With the new school year officially begun, many of us have spent hours pouring over supply lists, wanting to make certain our kids have exactly what they need to be successful in the classroom. I’ve been known to spend just as much time agonizing over music and costume choices (admit it – most of you have too!) and yet when it comes to secondary equipment (secondary meaning anything other than the skates themselves) most of us don’t think about what items a skater needs for training. Some items are deceptively simple, like soft wrist guards and “crash pads”, but are still overlooked when packing the skate bag. Here are just a few products that we use and a few our coach strongly encourages her skaters to have.
Helmet – if your skater is young (under the age of 6), very inexperienced (at any age), has recently had a concussion, or is at higher risk for injury (older adult skaters), then it’s a very good idea to wear a helmet. I know one adult skater who hates the thought of the helmet, but has suffered a bad fall in the past. Her solution to the “ugly” helmet? She “blinged it out”. She has the prettiest bonnet in the Easter Parade!
Wrist Guards – Skaters just starting out all the way to the Senior level should wear wrist guards when training to prevent injury to the hands and wrists. The hard roller blade type of guards are not ideal, they hold the wrists at an uncomfortable position and can put more force on the wrist in a fall. The soft guards used by weight lifters are just right – supportive but not hard.
Crash Pads – Whether you use padded pants or pads tucked into your tights, any skater working on jumps should wear padding. Even beginning skaters can benefit from hip and knee pads. I really like a new type of pad invented by a teen figure skater. PeacePads™are fantastic, and you can find them at http://livekuhn.com.
Spinner – there are several types of spinners, some plastic and some metal. The plastic ones are very light and inexpensive, but have limitations in how and where they can be used. Our coach prefers the metal type with ball bearings, and new these run about $60 or so, depending on where you buy it. The benefit to a spinner is that the skater can work on his or her spins regardless of the availability of ice. Be cautious when using a spinner: there is a learning curve with it and you want to make sure there is a nice open area in case of falls.
Jump Rope – Jump ropes vary in price and quality, but it’s not always necessary to spend a lot of money to get a good one. However, the cheap ones sold as toys may cause more frustration than they’re worth. I purchased a weighted jump rope from Five Below and simply removed the weights (you can choose to leave them in if you wish, discuss the benefits to both options with your coach.)
Champion Cords – Champion Cords were invented by Sheila Thelen, PSA Master Rated Coach & Executive Director of Audrey Weisiger’s Grassroots To Champions Seminars. (As an aside, if you ever have the opportunity to attend a G2C seminar, DO IT!) Champion Cords help improve alignment and control and are a VERY valuable tool in your training gear toolkit. I recommend buying two pairs of cords (four cords in all) because there are so many ways to use them. We love our Champion Cords! http://www.championcords.com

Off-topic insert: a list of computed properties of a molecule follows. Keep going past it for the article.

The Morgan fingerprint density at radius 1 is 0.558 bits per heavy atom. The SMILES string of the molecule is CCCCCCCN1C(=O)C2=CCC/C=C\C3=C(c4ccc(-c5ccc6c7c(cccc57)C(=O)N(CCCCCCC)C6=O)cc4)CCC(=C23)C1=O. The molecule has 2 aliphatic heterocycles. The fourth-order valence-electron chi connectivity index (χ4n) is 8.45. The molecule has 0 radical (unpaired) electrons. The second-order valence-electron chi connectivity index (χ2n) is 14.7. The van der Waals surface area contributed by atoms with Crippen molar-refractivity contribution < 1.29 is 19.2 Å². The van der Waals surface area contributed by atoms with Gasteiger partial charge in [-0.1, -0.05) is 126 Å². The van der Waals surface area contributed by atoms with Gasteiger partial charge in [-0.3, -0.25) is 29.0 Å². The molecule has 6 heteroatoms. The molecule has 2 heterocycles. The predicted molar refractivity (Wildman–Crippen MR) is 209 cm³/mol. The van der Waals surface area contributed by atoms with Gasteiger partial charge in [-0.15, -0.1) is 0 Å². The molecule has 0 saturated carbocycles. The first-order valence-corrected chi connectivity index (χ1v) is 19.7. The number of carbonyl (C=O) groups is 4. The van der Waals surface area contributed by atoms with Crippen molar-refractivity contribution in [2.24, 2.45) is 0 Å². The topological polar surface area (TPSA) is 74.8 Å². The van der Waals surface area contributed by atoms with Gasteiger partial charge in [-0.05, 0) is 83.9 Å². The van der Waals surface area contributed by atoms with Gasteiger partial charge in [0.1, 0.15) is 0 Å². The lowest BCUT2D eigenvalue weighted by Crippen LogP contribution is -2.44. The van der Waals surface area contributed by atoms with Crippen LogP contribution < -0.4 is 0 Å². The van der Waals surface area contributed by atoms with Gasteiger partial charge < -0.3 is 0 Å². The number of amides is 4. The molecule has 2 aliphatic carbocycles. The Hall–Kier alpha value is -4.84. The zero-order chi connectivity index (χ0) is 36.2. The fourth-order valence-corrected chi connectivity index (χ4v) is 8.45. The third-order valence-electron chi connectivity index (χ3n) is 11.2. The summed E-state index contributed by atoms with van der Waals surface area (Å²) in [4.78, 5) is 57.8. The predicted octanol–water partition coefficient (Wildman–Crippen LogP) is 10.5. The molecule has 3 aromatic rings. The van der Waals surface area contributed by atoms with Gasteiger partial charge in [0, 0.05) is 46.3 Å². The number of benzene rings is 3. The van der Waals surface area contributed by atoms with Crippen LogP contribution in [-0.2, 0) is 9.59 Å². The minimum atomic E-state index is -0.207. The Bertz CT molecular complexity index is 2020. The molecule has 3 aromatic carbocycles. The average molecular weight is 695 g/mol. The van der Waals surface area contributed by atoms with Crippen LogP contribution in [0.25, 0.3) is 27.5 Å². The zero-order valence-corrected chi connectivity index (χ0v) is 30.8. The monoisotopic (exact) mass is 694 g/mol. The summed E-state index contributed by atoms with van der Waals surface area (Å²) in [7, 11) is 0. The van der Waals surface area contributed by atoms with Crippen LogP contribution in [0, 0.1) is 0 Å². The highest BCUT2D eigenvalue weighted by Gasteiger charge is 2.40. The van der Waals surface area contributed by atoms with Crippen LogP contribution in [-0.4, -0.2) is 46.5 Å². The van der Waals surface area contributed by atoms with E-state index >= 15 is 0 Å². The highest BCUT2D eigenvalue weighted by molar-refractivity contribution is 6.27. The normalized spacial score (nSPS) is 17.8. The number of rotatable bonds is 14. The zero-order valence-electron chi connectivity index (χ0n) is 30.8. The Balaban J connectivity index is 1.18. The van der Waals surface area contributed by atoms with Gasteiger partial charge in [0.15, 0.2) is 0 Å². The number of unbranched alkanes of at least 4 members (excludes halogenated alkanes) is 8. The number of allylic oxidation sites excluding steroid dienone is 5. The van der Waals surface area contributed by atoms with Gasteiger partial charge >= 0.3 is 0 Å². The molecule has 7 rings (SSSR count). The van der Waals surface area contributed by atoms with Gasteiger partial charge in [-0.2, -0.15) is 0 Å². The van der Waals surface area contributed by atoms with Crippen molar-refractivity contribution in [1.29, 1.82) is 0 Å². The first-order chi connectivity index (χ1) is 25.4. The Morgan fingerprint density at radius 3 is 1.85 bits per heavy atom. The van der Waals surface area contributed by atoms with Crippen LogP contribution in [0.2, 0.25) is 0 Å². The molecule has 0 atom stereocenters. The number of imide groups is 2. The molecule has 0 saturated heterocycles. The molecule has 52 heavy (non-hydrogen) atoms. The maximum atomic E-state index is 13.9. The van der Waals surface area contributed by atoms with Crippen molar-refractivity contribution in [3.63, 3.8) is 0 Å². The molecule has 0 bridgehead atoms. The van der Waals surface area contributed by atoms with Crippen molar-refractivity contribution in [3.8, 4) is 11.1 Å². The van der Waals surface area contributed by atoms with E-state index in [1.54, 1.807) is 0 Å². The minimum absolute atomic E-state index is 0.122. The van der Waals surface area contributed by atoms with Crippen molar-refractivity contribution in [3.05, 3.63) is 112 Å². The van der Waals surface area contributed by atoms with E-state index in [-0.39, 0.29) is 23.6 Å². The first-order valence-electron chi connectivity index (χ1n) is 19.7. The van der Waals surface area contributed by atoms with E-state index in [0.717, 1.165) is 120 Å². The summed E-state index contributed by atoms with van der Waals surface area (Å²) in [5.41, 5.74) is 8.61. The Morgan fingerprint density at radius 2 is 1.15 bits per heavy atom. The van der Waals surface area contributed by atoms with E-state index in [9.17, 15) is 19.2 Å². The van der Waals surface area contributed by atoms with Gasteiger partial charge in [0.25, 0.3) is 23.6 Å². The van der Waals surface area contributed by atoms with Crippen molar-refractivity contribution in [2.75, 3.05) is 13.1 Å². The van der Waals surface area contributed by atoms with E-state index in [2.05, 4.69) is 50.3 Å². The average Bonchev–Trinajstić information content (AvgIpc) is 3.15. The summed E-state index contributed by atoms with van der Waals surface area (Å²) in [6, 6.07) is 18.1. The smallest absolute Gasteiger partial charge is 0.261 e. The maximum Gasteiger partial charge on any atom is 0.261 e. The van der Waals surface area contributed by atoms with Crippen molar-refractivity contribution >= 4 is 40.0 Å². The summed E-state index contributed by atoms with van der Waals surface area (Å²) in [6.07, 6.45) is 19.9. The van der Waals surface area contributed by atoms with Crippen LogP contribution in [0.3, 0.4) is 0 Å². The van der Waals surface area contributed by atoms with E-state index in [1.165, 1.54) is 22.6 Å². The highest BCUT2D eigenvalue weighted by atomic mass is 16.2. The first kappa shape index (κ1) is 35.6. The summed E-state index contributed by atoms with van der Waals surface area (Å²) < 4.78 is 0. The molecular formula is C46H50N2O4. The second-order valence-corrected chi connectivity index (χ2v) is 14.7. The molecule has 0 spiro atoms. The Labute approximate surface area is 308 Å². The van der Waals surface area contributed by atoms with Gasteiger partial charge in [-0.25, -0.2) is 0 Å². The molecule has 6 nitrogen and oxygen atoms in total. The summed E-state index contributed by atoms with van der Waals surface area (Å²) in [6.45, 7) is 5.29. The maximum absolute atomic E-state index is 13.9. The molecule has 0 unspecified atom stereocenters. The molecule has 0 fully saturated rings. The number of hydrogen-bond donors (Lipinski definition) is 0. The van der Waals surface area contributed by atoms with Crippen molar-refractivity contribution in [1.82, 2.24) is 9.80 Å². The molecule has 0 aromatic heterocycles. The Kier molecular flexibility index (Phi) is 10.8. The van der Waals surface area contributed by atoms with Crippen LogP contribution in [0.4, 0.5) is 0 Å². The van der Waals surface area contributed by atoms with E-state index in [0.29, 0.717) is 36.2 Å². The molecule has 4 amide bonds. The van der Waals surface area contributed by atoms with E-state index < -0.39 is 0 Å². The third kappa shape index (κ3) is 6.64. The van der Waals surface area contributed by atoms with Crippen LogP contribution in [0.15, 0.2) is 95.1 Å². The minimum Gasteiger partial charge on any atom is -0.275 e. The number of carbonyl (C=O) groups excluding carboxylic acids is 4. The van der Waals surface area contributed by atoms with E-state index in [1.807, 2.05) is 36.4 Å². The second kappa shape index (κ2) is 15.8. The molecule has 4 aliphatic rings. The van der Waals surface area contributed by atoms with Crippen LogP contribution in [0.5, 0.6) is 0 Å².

Ankle Buzzer – Another G2C tool, the ankle buzzer is a very simple idea that has amazing results. It’s a Velcro sleeve that attaches over your figure skate boot. When your feet are in the correct position, the “buzzer” goes off. (Our buzzer actually sounds like a magic wand. You can get replacement sound boxes that make almost any sound you want from Build A Bear!) http://www.grassrootstochampions.com/retailstore.htm
Notebook – What kind of notebook you choose is entirely up to you. You can spend as much or as little as you like. The important thing is to have a notebook. This allows you to keep track of everything from test patterns to when you last had your skates sharpened. Don’t forget the pen or pencil!
Some equipment is really expensive, other items are less so. These are just a few of the things we feel are really important to a comprehensive training regimen. Don’t feel like you have to go out and buy them all at once. We’ve been gathering a piece here and there for years, often buying equipment at consignment sales, Ebay, and http://myskatingmall.com.
Your coach may have other items s/he suggests, and may (like our coach) send out a “wish list” of training items around the holidays. If three or four family members pitch in, a set of crash pads or a spinner make a great gift that won’t break the bank for any one person. Gifting the skater in your life with equipment that will help them become a better skater is a great way to encourage them, and to help them become the best skater they can be.